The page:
Whether you’re a podcast producer, a musician, or a DJ who creates music mixes, compressing audio files to reduce their size is an essential skill. It can also be helpful for the average person who enjoys listening to music or podcasts because smaller files mean less memory used on your device.
One of the main factors that influences an audio file’s size is bitrate. Put simply, bitrate is the amount of data processed over a given period of time. Files with higher bitrates sound better but require more memory. Audio with lower bitrates makes for smaller files, but sound quality is often sacrificed. The bitrate and filetype you need depends on the type of audio, what it’s used for, and who will be listening.
Here are four tools that’ll help you reduce large audio files down to a more manageable size:
Should You Choose Lossless or Lossy?
The first step to reducing the size of audio files is to recognize whether your audio is “lossless” or “lossy”.
Lossless formats have all of the original data intact and are therefore much bigger files. Lossy formats strip out a good portion of an audio file’s data, reducing the overall sound quality but also making it a much smaller file and easier on your hard drive.
Lossy formats are fine in most situations. Somebody listening to music or podcasts using their smartphone and earbuds won’t be able to tell much difference between lossless and lossy audio.
That said, if storage space isn’t an issue and you have high-quality speakers or headphones, a lossless format might be the way to go. Lossless formats also allow you to “future-proof” your audio, should you ever acquire better equipment for listening. You can always convert lossless audio to a lossy format, but you can’t convert lossy audio back into higher-quality lossless formats.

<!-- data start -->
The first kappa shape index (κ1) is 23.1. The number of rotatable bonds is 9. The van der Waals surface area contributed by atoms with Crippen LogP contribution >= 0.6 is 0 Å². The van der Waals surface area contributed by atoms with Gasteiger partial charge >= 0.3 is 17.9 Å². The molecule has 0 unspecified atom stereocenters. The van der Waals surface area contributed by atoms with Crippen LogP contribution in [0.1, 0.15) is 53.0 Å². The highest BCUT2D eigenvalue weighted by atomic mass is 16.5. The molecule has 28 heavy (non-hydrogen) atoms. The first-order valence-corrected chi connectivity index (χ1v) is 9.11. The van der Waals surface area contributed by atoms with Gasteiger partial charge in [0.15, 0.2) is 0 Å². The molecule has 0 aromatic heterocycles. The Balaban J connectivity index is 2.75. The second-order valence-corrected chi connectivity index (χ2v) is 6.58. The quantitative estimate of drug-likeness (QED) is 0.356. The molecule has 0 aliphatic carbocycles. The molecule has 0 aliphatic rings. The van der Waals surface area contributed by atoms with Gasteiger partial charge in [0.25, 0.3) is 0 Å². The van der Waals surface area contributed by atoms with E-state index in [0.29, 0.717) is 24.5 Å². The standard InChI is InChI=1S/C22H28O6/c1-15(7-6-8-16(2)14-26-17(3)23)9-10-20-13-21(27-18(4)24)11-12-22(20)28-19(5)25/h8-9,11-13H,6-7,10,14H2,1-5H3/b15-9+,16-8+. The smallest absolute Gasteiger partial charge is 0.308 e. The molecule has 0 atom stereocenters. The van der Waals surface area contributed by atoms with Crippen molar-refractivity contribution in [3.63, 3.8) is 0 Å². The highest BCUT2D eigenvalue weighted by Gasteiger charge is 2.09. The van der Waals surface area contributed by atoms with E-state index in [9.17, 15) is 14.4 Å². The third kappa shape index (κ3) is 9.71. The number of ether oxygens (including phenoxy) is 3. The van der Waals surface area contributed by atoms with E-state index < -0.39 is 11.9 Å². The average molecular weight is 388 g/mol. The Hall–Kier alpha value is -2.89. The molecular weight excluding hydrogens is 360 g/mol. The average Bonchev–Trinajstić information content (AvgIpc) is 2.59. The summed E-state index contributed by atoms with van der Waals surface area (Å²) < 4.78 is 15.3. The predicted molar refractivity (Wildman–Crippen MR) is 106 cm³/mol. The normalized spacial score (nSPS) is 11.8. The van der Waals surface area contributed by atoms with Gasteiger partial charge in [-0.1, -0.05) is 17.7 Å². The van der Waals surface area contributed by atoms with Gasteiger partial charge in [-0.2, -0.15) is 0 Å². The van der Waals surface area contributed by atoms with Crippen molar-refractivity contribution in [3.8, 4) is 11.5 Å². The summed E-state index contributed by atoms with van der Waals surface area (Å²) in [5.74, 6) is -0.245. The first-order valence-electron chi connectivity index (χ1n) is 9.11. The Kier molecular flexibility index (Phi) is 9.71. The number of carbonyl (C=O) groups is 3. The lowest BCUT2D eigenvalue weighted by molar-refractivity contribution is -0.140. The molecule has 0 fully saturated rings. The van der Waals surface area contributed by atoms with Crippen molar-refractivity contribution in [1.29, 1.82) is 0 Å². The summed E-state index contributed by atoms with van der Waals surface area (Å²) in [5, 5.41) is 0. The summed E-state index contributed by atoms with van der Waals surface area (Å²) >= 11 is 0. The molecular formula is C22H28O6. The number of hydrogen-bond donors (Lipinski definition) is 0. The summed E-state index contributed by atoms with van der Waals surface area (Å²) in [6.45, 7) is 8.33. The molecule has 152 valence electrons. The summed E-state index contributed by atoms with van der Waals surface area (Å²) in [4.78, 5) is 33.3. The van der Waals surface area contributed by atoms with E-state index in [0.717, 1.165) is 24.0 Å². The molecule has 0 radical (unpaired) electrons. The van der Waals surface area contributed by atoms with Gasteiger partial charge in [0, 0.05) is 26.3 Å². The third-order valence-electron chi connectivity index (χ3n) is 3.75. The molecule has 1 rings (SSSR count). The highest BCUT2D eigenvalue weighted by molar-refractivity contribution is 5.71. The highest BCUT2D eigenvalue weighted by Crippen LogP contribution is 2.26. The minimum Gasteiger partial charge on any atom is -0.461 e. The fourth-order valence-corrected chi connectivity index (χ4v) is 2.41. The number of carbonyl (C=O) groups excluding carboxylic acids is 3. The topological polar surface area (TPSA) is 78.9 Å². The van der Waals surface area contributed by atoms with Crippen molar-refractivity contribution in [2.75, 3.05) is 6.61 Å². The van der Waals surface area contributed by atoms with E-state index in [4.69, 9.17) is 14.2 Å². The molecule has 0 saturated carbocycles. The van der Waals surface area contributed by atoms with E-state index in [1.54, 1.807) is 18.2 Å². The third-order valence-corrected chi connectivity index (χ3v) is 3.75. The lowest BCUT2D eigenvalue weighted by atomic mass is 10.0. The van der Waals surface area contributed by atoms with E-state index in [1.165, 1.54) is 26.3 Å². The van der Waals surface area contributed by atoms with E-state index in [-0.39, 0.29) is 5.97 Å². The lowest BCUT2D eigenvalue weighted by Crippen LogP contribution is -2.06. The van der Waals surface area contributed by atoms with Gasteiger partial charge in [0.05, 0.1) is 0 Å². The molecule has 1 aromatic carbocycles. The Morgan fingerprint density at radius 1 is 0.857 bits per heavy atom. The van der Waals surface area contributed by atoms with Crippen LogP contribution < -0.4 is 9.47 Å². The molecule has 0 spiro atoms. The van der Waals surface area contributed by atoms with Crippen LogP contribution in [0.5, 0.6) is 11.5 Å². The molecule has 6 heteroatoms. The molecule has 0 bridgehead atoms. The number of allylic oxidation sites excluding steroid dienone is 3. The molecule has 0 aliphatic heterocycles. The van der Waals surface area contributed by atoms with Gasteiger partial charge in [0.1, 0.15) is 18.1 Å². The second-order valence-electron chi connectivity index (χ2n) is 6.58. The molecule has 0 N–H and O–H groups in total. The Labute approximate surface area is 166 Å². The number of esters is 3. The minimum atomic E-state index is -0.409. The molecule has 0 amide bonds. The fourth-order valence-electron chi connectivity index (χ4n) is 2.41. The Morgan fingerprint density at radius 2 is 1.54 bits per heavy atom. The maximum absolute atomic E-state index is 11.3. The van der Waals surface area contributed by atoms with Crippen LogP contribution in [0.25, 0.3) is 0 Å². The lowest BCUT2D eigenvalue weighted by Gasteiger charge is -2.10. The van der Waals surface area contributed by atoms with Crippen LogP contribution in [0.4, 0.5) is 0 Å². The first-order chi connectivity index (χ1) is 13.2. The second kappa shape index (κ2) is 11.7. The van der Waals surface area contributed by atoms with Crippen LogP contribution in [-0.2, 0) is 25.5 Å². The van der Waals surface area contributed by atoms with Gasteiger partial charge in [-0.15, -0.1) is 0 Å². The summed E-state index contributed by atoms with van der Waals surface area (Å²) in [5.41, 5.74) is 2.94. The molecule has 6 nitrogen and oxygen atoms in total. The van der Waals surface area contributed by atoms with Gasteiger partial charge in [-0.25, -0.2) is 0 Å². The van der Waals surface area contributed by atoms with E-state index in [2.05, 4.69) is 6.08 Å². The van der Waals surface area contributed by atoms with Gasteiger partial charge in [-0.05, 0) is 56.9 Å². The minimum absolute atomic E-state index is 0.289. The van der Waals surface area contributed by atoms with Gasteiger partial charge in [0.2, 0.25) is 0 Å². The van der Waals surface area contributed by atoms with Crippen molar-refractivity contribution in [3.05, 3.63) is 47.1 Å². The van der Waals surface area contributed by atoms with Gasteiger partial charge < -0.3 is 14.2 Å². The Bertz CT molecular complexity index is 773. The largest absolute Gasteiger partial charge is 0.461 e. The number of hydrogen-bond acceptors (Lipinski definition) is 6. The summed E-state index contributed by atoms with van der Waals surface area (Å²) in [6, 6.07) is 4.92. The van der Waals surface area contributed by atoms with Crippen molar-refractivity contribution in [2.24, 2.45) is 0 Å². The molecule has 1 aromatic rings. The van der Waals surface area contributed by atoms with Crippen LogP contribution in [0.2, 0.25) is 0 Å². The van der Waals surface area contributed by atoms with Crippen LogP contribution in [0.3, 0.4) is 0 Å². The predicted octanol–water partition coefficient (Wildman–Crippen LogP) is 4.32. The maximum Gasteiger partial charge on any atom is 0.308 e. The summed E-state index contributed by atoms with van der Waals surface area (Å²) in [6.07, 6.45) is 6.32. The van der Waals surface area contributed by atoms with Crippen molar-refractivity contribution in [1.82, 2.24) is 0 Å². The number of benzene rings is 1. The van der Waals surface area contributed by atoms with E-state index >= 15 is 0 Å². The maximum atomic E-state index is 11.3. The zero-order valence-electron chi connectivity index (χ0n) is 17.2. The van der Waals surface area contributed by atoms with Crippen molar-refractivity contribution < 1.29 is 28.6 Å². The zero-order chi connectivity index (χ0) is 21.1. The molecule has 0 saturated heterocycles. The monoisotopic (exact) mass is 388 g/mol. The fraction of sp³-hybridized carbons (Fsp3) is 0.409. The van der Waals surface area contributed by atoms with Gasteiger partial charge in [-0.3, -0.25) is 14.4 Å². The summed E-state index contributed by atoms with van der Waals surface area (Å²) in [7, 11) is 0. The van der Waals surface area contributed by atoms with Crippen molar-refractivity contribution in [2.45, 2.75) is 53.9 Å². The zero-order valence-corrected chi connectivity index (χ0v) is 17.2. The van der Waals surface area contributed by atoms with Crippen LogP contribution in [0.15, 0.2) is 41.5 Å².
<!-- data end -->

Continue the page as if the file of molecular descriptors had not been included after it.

Convert Using iTunes
Once you’ve decided the audio file type you’re going to use, you can easily convert the file using iTunes.
Click Preferences in the iTunes drop down menu and navigate down to Import Settings.
A new window will pop up, in which you can change the way files are imported by picking a different option in the Import Using drop-down menu. For most people, going with an MP3 format will be preferrable. If you want, you can opt to make the quality slightly lower to save additional space by clicking on Settings > Custom.
Next, right click on the file you want to compress and select Create MP3 Version. iTunes will then compress the audio file based on the quality settings you selected and drop the new file right into your iTunes music.
Most people can’t hear a huge difference between a lossy 320 kbps MP3 and a lossless 1,411 kbps file, so if you’re a casual listener, a lossy format with solid bitrate should work. On the other hand, serious audiophiles and sound geeks can be a very particular bunch, and they don’t like their sound quality messed with.
If you absolutely need your music in a lossless format, an audio compressor such as Monkey’s Audio should do the trick.